Mr Donohue has strongly criticised deficits and increases in government spending.
He also opposes a potential EU digital sales tax on tech titans such as Amaon, which Ms Calvino vocally supported. Ireland hosts the European operations for some of Silicon Valley’s biggest players due to its low taxes.
Mr Donohue said: “I’m deeply conscious that the citizens of Europe are looking at where their national economies now stand, are looking at the European economy, and have become concerned, have become fearful again for their futures, for their jobs and for their incomes.
“As great as the challenges are, and I know how deep they are, I am absolutely confident that with my colleagues in the Eurogroup, with our governments, we have the ability and we have laid the foundations to overcome these challenges and to prevail.”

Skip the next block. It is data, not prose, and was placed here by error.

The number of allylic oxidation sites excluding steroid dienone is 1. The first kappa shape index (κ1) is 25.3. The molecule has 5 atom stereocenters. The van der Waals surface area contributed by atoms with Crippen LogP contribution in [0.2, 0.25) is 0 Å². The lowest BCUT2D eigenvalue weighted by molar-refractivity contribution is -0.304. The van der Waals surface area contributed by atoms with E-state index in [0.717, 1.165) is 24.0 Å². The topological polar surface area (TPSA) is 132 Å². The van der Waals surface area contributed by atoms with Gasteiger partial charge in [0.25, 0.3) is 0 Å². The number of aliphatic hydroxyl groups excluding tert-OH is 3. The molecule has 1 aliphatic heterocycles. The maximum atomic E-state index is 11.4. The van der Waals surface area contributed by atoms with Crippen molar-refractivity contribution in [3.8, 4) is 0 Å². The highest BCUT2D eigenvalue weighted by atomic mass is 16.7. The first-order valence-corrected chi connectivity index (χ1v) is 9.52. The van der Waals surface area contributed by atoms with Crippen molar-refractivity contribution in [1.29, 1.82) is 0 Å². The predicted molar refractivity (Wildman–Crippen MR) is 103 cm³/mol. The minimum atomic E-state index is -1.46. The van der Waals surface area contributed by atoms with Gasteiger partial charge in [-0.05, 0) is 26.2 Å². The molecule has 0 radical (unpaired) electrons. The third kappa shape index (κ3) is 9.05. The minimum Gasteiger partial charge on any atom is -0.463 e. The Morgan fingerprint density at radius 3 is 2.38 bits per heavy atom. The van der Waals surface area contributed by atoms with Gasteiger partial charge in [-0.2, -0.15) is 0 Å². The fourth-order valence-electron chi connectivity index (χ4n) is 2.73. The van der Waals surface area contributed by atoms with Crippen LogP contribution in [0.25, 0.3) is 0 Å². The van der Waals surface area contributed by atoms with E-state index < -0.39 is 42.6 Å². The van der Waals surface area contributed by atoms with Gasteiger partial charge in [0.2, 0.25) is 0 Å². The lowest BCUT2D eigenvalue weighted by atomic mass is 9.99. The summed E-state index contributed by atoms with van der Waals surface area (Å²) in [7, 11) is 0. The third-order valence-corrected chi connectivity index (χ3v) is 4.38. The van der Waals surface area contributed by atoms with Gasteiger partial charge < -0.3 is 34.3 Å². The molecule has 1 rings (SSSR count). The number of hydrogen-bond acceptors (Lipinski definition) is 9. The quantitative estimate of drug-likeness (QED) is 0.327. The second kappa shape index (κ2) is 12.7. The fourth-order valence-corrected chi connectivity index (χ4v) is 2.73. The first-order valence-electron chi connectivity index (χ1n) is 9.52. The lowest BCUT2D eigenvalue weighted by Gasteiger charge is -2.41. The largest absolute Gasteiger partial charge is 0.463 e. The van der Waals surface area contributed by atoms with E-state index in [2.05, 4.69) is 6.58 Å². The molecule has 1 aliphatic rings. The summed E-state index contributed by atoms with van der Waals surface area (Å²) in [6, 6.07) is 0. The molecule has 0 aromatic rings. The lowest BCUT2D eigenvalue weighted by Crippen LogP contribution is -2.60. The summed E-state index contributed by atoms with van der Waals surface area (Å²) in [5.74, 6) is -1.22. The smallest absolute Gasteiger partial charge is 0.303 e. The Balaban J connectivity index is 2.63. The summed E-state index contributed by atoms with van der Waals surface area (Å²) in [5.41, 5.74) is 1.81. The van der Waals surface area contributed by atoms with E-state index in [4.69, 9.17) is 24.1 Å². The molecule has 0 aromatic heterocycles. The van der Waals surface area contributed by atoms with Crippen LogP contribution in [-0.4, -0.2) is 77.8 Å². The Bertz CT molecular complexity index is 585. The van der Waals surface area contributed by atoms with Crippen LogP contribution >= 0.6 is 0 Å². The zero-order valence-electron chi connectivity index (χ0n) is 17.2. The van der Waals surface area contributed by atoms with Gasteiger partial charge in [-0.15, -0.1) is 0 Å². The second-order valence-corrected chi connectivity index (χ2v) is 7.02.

Ireland has captured a string of senior Brussels roles after forging alliances with the Baltic and so-called Benelux countries of Belgium, the Netherlands, and Luxembourg in the aftermath of Brexit.
Former Irish central bank governor Philip Lane is now chief economist at the European Central Bank, while Dublin’s former environment minister Phil Hogan is the European trade commissioner.